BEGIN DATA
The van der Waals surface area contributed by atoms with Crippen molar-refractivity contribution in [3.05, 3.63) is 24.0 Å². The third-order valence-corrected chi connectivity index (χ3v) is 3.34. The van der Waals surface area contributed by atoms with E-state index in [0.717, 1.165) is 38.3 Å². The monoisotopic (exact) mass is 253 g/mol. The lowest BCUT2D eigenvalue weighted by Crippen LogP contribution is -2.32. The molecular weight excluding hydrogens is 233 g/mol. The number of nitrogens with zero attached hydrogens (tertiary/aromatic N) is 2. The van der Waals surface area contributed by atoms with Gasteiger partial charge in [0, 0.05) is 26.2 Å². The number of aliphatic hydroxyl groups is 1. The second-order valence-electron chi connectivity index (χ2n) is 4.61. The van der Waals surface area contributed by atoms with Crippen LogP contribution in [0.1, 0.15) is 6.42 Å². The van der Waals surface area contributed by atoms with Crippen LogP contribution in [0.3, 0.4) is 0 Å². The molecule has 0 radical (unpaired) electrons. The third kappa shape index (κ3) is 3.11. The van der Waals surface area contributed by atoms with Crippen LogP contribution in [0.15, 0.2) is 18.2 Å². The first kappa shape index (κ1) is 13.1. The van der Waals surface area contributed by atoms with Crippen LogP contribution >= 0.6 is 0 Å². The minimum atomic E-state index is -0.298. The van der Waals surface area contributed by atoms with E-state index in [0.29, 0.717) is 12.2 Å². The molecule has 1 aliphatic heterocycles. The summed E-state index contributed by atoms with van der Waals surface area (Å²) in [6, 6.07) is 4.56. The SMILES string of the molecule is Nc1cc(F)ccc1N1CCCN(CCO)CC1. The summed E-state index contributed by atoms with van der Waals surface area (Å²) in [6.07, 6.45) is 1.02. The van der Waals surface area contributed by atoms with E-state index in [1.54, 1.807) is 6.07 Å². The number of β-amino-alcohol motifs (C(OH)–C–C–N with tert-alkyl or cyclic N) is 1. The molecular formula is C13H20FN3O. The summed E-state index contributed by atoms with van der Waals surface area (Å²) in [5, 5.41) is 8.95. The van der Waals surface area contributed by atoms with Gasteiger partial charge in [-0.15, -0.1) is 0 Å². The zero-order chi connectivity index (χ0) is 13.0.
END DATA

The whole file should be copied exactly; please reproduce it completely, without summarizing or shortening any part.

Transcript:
The van der Waals surface area contributed by atoms with Crippen molar-refractivity contribution in [3.05, 3.63) is 24.0 Å². The third-order valence-corrected chi connectivity index (χ3v) is 3.34. The van der Waals surface area contributed by atoms with E-state index in [0.717, 1.165) is 38.3 Å². The monoisotopic (exact) mass is 253 g/mol. The lowest BCUT2D eigenvalue weighted by Crippen LogP contribution is -2.32. The molecular weight excluding hydrogens is 233 g/mol. The number of nitrogens with zero attached hydrogens (tertiary/aromatic N) is 2. The van der Waals surface area contributed by atoms with Gasteiger partial charge in [0, 0.05) is 26.2 Å². The number of aliphatic hydroxyl groups is 1. The second-order valence-electron chi connectivity index (χ2n) is 4.61. The van der Waals surface area contributed by atoms with Crippen LogP contribution in [0.1, 0.15) is 6.42 Å². The van der Waals surface area contributed by atoms with Crippen LogP contribution in [0.3, 0.4) is 0 Å². The molecule has 0 radical (unpaired) electrons. The third kappa shape index (κ3) is 3.11. The van der Waals surface area contributed by atoms with Crippen LogP contribution in [0.15, 0.2) is 18.2 Å². The first kappa shape index (κ1) is 13.1. The van der Waals surface area contributed by atoms with Crippen LogP contribution >= 0.6 is 0 Å². The minimum atomic E-state index is -0.298. The van der Waals surface area contributed by atoms with E-state index in [0.29, 0.717) is 12.2 Å². The molecule has 1 aliphatic heterocycles. The summed E-state index contributed by atoms with van der Waals surface area (Å²) in [6, 6.07) is 4.56. The SMILES string of the molecule is Nc1cc(F)ccc1N1CCCN(CCO)CC1. The summed E-state index contributed by atoms with van der Waals surface area (Å²) in [6.07, 6.45) is 1.02. The van der Waals surface area contributed by atoms with E-state index in [1.54, 1.807) is 6.07 Å². The number of β-amino-alcohol motifs (C(OH)–C–C–N with tert-alkyl or cyclic N) is 1. The molecular formula is C13H20FN3O. The summed E-state index contributed by atoms with van der Waals surface area (Å²) in [5, 5.41) is 8.95. The van der Waals surface area contributed by atoms with Gasteiger partial charge in [-0.15, -0.1) is 0 Å². The zero-order chi connectivity index (χ0) is 13.0.